For consumers needing to submit auto insurance claims, how to file properly can make all the difference in the world in getting timely resolution and settlement. With more than 220 million vehicles on the road today, the chances are good that someday you will need to file an auto insurance claim. Most claims are not for personal injury – that’s the good news. And, while personal injury claims may require a different level of proof and a lot of follow-up and each state has their own insurance regulations, filing a claim typically involves following a few basic steps.
- At the Scene: If someone has been injured, call 911 immediately. If not, don’t tie up the emergency lines. Do call the police directly, however, since you’ll most likely need the police report for your insurance.
- Information Exchange: Obtain all the necessary information from the other driver (and provide your own) including: license plate number, contact information and auto insurance information. Most states require drivers to carry proof of vehicle insurance in the car at all times. Make sure to get phone numbers as well.
- Identify Witnesses: If at all possible, try to identify witnesses at the scene who may be willing to tell what they saw should it be needed later. Get their contact information. If no witnesses are available, the police report can serve as back-up. Be aware that in some jurisdictions, police will be unwilling to write up an accident report, assuming the damage is less than $500. Experts say you should insist on an incident report. Even in a mall parking lot, you can get an incident report by contacting mall security. The point is that you want a written, independent record of what happened. Who’s at fault is the reason. Remember that an insurance carrier will tend to believe the account of their policyholder first. You need a written report to back you up. Aside from a rental car and repairs to your vehicle, even if there’s no injury, the at-fault driver’s insurance company may owe you for time off work. And your insurance company can’t raise your rates if you’re not at fault.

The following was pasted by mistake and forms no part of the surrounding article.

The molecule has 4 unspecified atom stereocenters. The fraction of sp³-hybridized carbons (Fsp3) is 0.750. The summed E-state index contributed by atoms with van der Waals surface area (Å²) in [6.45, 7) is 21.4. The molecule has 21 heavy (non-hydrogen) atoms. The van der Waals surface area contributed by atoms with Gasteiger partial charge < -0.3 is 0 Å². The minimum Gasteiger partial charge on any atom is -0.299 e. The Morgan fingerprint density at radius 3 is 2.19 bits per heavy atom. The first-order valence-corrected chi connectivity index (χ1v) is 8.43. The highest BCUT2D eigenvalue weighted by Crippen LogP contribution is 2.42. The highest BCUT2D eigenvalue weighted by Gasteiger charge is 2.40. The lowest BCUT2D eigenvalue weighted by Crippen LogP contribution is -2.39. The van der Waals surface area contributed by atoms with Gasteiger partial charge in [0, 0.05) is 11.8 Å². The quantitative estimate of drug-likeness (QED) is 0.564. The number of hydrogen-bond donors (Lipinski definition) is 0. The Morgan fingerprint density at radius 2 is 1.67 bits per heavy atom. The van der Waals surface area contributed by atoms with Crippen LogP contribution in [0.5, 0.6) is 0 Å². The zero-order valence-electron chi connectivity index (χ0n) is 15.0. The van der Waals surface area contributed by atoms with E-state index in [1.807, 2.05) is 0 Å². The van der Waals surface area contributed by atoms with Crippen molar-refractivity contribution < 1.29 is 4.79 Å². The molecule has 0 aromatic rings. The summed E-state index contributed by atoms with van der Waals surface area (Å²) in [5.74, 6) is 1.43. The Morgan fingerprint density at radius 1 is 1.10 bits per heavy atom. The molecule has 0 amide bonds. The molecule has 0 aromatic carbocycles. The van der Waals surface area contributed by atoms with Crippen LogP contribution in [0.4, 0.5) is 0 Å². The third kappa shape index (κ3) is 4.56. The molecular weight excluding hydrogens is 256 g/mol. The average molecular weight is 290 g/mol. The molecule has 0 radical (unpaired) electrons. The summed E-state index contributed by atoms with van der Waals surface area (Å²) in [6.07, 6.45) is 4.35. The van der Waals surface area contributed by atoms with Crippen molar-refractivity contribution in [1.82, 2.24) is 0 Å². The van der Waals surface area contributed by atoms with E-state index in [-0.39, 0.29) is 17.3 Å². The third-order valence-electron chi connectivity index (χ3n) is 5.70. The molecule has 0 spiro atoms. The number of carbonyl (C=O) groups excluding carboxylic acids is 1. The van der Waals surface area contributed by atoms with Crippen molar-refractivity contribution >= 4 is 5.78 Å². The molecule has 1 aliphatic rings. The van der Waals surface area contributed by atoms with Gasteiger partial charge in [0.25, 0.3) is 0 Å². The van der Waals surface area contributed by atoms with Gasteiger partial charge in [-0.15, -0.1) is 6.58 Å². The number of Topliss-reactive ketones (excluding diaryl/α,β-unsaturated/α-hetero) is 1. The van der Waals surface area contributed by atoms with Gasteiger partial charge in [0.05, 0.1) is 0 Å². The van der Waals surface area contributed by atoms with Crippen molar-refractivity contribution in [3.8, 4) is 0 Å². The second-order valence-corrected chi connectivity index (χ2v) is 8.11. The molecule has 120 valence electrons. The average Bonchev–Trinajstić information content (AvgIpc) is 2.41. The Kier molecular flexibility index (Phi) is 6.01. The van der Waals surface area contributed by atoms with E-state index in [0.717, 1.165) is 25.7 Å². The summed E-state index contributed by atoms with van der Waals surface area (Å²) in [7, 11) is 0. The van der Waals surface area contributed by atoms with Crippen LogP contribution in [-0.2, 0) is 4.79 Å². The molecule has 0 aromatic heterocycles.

- Contact Your Insurance Carrier: Call your own insurance company as soon as possible – at the scene or as soon as you can. Many have 24-hour claims-filing service by phone. Even if you are not at fault, experts say you should file a claim with your insurance carrier. They will go after the at-fault party’s insurance company. In addition, you’ll get better service, including help resolving disputes over what expenses should be covered. Be aware that in no-fault insurance states, you have to file with your own insurance carrier first. And each no-fault state has thresholds (which vary by state) below which your own insurance company pays all the expenses except deductible (above the threshold, you seek restitution from the other party).
- If Other Party At-Fault: Advise the other party’s insurance carrier that you will be pursuing a claim through your own insurance or file directly with the at-fault driver’s insurance carrier. Meticulously record every expense.
- Call from Other Party’s Insurance Carrier: You will get a phone call from the other party’s insurance carrier asking for your version of the events of what happened. Be prepared for this and call your own insurance company ahead of time to ask what things you should say. Write everything down so that you will say exactly what you need to. Be aware that your account of the incident will be tape recorded – and may be used against you in court in a lawsuit. Never trust your memory.
- Adjuster Inspects Your Vehicle: Before any repairs to your vehicle can be made, an adjuster comes out to inspect it and arrives at an estimate to repair it (restore it, or replace it if it’s totaled). The company will cut a check to cover the repairs, minus collision deductible. Or, they may direct you to a shop with which they have an agreement and the company pays the shop directly for the needed repairs.
- Disputes: If you believe the estimates are too low or there’s disagreement over expenses you believe should be covered, ask for arbitration to settle the dispute. If you disagree with the settlement amount offered initially, you might not be offered arbitration. You may need to consider taking the matter to court.
Remember that in auto insurance claims, how to file properly is worth the effort to know.
For more tips on car insurance, visit our section on car insurance where you can get additional tips.